When organizing your space don’t forget to have a bit of storage wiggle room for friends and family.  This can be as simple as extra hangers (and enough space for what you will be hanging) in your front closet. I’m a “no shoes in the house” person.  I blame it on my microbiology background and knowing how easily gross outdoor bacteria can get tracked inside and then directly into my children’s mouths as they drop their food on the floor and then eat it.  For that reason I keep a basket of slippers in the front closet in varying sizes for guests.  That way I have something to offer them when I kindly ask them to remove their shoes before coming in.


When it comes down to it, this high-traffic area is just like any other space in your home.  You want to try and think through how you are using it and what specific organizational issues you are having.  Try not to go against your natural tendencies.  Instead, find a way to work within them.  If junk mail ends up in a pile near the door, then perhaps that would be a good place for a wastepaper basket.  If your kids take off their socks as soon as they walk in, then consider having a small laundry bin handy.  Organizing is personal and unique to each space and family.  You just need to find what works for you and it will be nearly effortless to maintain.

Happy Organizing!

Maximize Your Closet Space

As featured in The Suburban

organized closet

Most of us don’t roll out of bed in the morning and stroll into our well-lit, meticulously organized, could-double-as-a-small-house, walk-in closet. Because of that I have developed some tricks and go-to products I use to maximize space.

Due to the ever changing seasons in our wonderful city chances are you have a much different wardrobe for the spring and summer months than you do for the fall and winter.  If you are lucky and have an extra closet that you can use to rotate your wardrobe by all means use it.  Try to declutter your clothes a few times a year and donate the ill-fitting and rarely worn items.  A great trick to see what you actually wear is to turn all the hangers around on the rod.  As you wear the item put it pack properly. At the end the year you can really get a sense of your go-to items.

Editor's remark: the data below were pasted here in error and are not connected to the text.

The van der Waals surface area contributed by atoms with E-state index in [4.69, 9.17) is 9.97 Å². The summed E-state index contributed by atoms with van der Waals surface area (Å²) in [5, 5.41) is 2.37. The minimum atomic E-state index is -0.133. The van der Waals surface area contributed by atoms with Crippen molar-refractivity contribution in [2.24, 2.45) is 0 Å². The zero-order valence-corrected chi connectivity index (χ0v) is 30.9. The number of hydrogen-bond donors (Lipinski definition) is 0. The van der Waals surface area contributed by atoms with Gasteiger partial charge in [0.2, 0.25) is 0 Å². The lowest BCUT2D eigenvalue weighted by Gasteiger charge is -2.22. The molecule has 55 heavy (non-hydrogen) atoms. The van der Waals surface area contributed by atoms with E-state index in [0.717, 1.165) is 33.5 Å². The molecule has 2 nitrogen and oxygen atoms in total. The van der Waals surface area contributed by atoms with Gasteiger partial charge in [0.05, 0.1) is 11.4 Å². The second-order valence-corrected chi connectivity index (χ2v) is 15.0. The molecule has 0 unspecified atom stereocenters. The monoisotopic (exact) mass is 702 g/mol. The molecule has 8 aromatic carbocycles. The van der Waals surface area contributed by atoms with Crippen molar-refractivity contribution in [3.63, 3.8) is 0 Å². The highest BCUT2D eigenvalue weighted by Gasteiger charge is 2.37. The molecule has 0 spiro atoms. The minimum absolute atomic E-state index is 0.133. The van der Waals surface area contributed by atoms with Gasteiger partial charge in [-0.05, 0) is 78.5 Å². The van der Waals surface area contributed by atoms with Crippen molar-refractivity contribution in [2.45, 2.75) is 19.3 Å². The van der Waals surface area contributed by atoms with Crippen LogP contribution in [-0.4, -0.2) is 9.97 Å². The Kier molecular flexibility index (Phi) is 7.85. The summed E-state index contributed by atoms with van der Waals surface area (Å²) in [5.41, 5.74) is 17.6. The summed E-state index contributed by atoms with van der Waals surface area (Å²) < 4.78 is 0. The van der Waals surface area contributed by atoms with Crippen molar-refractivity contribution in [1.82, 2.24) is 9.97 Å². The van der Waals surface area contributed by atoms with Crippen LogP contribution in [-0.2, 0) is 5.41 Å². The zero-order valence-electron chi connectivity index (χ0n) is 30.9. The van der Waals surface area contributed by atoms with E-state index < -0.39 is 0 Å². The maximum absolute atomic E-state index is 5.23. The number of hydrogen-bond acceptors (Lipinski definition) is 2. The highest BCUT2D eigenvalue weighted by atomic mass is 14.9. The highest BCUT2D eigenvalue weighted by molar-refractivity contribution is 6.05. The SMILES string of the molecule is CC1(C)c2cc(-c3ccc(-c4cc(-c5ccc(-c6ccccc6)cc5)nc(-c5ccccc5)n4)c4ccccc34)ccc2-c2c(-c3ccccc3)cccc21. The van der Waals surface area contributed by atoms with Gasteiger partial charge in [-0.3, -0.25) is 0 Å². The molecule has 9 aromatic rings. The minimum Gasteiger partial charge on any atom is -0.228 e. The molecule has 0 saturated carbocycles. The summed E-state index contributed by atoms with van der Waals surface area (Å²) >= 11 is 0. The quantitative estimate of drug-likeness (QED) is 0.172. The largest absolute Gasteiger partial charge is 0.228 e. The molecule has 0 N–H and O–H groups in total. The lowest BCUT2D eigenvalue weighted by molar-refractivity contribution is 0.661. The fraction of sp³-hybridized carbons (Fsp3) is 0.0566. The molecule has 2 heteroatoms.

If you only have one closet to work with I suggest trying to install a closet organizer. This can provided you with more hanging space and shelves than you already have.  They are reasonably priced and easy to install.  If the DIY thing is not for you try a “closet doubler”.  It’s basically a rod that hangs from your existing rod and.  .  .voila, double the hanging space!  Also try to rethink what you are hanging up. Items like tank tops, belts, scarves and jeans can often be hung together.  My favorite trick is combining a scarf hanger with shower curtain rings. So many items hung in the same amount of space!

One of the easiest swap outs is trading in your mismatched hangers for slimline ones.  They are significantly slimmer, and therefor take up less space than the average hanger and tend to be non-slip as well. No more shirts falling onto the floor!

The most important thing to remember is that the best way to have an organized closet is to routinely reevaluate your clothing needs and try not accumulate too much.

Happy Organizing!